This article was originally posted on the website of the James McGregor Stewart Society. Re-posted with permission.
KJIPUKTUK (Halifax) – I’m gonna go ‘way out on a limb here and venture to say that none of the Nova Scotia Human Rights Commissioners is a person with a transformative disability. The odds are in my favor. Very few people with disabilities are appointed to Nova Scotia’s 135 Agencies, Boards and Commissions (ABCs) despite the claim that “The Government of Nova Scotia has an employment equity policy and we encourage people from diverse communities to apply. Applicants are invited to self-identify to help us increase diversity on our ABCs.”
The reason for concern is that over half of the complaints accepted by the Human Rights Commission (HRC) deal with disability:
You might argue that such cases aren’t all that hard to grasp. I would say that the personal and societal consequences of disability are way beyond the imagination of those who haven’t had first hand experience. Nobody would argue that for race or gender situations, so why does the HRC think it can get away with it here?
“Nobody applies”, Laura Lee Langley of the Executive Council Office (responsible for ABCs) might say. “You don’t recruit very well”, I’d answer. Or I might say “You actively discourage applicants.”
And why is the lack of representation important? Because there’s no one around to notice the HRC’s hopelessly outdated on-line course called “Working with Abilities” It’s a 64 page lesson in how not to talk about disability. It quotes the Act:
- loss or abnormality of psychological, physiological or anatomical structure or function
- restriction or lack of ability to perform an activity
- physical disability, infirmity, malformation or disfigurement
- learning disability or a dysfunction in one or more of the processes involved in understanding or using symbols or spoken language
- condition of being mentally impaired
- mental disorder
- dependency on drugs or alcohol
All those loaded words and adding 6 pages of excruciating detail about categories and subdivisions. This is gratuitous and offensive and serves no purpose. If the purpose is to explain “accommodation” there’s no need to recite old-fashioned notions of disability. Let’s remind ourselves of Maude Lewis’ disfigurement and forget her art…….
The lack of representation is important because no one is around to raise a voice against this statement by J. Walter Thompson, Q.C. in the now-infamous Emerald Hall inquiry: “Joey Delaney (one of the complainants) is so disabled that payment to him of a very large sum will not have a greater impact on his life than a moderate sum.”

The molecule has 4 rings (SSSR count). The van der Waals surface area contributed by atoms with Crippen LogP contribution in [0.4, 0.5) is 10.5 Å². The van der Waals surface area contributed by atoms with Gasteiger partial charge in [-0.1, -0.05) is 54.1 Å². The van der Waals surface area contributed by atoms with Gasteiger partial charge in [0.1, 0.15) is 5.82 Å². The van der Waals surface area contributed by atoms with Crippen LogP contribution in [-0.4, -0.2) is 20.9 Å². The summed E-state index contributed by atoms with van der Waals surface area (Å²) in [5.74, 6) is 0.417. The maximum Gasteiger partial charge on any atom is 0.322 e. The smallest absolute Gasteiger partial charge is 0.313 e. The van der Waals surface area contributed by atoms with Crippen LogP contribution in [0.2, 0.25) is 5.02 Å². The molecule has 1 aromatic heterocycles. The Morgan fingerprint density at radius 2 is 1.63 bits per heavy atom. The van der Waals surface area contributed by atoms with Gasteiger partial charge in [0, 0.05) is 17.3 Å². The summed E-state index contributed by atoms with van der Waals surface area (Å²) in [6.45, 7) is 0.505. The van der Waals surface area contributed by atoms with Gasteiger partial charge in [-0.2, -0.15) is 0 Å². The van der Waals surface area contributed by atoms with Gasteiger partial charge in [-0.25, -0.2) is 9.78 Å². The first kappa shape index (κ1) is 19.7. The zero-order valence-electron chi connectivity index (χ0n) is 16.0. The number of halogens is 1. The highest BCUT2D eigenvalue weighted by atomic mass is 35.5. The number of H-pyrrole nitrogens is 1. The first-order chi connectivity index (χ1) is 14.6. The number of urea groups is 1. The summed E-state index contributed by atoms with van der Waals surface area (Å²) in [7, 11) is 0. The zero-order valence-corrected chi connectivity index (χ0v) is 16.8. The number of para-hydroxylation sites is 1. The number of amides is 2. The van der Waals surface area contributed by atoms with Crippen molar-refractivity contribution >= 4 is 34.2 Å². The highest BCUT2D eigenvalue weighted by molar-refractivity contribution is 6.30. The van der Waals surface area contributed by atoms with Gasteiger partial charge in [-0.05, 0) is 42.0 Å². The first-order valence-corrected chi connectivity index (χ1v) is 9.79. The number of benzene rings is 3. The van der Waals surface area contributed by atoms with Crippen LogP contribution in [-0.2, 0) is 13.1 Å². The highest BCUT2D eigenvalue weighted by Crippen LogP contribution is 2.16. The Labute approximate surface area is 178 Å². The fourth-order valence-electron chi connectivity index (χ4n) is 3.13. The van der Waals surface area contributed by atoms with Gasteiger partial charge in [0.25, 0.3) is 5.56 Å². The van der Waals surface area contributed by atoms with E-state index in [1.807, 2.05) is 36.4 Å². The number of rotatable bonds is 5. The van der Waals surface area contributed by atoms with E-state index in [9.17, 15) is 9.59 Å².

On the contrary, disability is often expensive. Joey was awarded $100,000. Does Joey use a wheelchair? They can easily cost $25,000.
Elsewhere, Thompson reports “He can hum his ABC’s, can say his name and communicate with grunts and pointing.” Joey is 48 now, and deserving of everything we can do to restore the time we stole from him. Specialists, medications, equipment – all cost money
I don’t find a diagnosis for Joey. Money spent for that might reveal similar cases and their course and even treatment possibilities. It is evident to me and should concern the HRC that Thompson is as guilty of discrimination as the respondents in the case. Because he is a person with a disability, he gets less.
I hasten to add that in retaining supervisory authority, Thompson performs a positive service, making sure the province fulfills its promise of a small options home for Joey.
And without any representation from a person with a disability, who will notice that the Board of Inquiry order to enforce food safety regulations has produced only fog in the 584 days since it was made?
And without any representation from a person with a disability, who will remember this prescient statement?
“more proactive governmental responses are needed to ensure systemic change and take away from individuals the burden of initiating lengthy and onerous legal procedures to achieve the recognition and enjoyment of their rights. There is an urgent need for high-level leadership at the federal, provincial and territorial levels to guide and guarantee an effective and coordinated implementation of the rights of persons with disabilities across Canada.”End of Mission Statement United Nations Special Rapporteur on the rights of persons with disabilities Ms. Catalina Devandas-Aguila
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